7 Business Process Automation Steps to Streamline Manual Systems
Generally speaking, manual processes are those that still rely on paper forms and "traditional" administrative processes to help information flow freely from one department in a business to another. Are the tasks themselves necessary? Of course - it's just that thanks to modern technology, they don't actually need to be done in those time-consuming and menial ways any longer.
Enter: business process automation, something that allows you to take those manual processes and turn them into a web application, thus freeing up the invaluable time of your employees to focus on those tasks that really need them. Not only is the process flow improved as a result of this, but you also enjoy gains in communication and collaboration, eliminate the risk of data loss, empower productivity and more - all at the exact same time.
Thankfully, using business process automation to streamline these types of manual systems is a lot easier than you may think it is. You just need to keep a few key things in mind along the way.
Harnessing the Power of Business Process Automation: Breaking Things Down
By far, the most important thing to do as you work to adapt business process automation across your own enterprise involves documenting the process in question as thoroughly as possible.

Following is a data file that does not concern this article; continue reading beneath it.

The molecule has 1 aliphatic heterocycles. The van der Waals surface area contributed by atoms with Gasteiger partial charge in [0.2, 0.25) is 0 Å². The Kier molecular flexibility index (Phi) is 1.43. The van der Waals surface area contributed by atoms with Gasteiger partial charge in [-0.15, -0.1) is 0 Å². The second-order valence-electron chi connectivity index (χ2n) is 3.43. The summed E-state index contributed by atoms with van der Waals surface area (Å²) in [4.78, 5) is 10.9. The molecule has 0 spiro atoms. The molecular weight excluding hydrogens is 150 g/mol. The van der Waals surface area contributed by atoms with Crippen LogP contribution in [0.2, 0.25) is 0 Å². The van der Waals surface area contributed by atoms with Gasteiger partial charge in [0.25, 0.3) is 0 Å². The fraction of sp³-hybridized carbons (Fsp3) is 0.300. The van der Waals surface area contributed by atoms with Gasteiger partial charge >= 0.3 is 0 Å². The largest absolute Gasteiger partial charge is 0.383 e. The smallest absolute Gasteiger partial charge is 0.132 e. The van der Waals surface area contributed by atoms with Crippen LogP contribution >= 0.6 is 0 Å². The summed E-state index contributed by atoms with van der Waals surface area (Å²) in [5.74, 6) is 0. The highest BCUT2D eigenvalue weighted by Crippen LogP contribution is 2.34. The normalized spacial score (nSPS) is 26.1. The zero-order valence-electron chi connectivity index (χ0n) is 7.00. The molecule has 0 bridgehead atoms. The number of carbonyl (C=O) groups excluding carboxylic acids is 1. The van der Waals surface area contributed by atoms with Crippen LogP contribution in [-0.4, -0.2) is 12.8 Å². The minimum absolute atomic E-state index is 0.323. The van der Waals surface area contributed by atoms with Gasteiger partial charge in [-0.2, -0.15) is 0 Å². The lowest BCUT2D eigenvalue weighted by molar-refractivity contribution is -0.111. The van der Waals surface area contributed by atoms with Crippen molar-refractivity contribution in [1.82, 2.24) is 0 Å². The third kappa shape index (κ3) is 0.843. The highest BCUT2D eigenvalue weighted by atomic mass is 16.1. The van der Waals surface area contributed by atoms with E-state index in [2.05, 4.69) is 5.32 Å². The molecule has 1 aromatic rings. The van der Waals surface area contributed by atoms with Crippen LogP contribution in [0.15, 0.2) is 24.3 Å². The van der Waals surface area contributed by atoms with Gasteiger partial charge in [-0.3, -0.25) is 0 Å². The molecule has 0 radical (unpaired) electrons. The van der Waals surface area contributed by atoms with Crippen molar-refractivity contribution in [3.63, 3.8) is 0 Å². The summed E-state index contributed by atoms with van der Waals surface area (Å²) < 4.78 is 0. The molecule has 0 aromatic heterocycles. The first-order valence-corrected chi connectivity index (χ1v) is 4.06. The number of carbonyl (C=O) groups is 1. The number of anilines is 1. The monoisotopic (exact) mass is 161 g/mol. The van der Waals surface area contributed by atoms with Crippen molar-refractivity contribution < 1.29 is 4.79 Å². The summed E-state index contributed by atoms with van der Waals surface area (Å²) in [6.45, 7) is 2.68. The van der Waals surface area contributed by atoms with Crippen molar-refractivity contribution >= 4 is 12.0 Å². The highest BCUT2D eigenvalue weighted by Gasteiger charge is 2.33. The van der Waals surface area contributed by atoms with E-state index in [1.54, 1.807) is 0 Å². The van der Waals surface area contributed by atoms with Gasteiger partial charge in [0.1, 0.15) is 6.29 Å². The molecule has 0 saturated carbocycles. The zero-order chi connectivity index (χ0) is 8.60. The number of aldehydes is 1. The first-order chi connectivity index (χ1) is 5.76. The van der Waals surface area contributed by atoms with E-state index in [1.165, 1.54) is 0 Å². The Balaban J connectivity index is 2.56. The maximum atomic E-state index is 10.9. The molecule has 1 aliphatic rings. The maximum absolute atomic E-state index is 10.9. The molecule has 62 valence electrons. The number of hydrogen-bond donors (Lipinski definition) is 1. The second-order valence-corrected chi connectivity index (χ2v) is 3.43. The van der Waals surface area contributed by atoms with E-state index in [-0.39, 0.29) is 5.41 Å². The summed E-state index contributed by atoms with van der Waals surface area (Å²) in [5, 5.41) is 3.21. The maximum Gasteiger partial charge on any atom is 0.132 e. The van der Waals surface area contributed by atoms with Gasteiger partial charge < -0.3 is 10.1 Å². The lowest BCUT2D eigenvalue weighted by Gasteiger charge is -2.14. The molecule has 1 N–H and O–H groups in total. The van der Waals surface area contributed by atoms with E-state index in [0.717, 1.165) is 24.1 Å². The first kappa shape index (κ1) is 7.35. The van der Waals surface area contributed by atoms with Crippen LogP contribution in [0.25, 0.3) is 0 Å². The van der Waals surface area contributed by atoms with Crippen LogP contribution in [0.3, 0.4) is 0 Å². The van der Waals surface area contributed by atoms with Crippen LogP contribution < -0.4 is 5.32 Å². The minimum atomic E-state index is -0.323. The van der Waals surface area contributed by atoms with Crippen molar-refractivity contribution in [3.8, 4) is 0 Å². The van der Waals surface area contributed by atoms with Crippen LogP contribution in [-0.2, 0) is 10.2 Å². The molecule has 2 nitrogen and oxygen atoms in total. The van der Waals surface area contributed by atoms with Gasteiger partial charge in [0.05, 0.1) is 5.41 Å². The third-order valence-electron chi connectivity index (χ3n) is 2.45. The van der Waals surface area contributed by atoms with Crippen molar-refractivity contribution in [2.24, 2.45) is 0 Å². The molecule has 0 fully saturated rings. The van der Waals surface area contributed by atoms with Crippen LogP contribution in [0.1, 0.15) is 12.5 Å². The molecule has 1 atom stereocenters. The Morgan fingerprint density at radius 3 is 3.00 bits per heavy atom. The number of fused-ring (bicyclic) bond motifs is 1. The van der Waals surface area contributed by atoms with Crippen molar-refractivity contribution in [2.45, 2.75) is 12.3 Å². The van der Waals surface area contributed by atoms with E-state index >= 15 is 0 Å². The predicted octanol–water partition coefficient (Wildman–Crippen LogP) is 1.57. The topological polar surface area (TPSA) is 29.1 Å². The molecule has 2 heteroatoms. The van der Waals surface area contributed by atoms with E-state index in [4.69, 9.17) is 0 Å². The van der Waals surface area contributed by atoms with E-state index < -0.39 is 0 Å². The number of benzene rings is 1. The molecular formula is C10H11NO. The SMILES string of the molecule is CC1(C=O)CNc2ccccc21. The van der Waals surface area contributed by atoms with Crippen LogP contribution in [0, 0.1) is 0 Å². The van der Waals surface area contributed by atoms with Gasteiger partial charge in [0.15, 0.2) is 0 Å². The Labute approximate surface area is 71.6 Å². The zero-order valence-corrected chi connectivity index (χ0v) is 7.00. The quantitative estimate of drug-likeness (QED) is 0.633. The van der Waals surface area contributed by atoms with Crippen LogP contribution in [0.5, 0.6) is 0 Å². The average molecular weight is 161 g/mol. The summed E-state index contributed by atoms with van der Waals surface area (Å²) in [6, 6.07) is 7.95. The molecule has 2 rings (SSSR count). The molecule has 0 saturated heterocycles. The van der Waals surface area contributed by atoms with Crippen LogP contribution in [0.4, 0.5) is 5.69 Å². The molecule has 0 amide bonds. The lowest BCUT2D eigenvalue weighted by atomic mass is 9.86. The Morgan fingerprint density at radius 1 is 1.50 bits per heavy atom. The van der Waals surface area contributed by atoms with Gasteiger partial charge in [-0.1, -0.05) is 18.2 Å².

Keep in mind that automation is about not just using a computer to exactly replicate the steps needed to perform a task, but to improve upon them as much as possible. Unless you understand every element required to execute that process, you'll never be able to get to this point.
Next, you'll need to identify the actors in the process - meaning, the people who are actually acting on that data moving forward. Who is responsible for entering the data into the system, for example? Who will eventually consume that data? What are the various roles that each of those actors play when interacting with that data? These are all questions that you'll need to answer before business process automation can begin.
For context, think about things within the example of an accounting firm. Here, an accountant would obviously be in an accounting role whereas a clerk may be in more of a data entry role. Each role has its own view of the data in question, even though the data isn't changing. Depending on your role you may see different dashboards, reports and other elements - and you need to understand all of them to make sure your business process automation efforts go off without a hitch.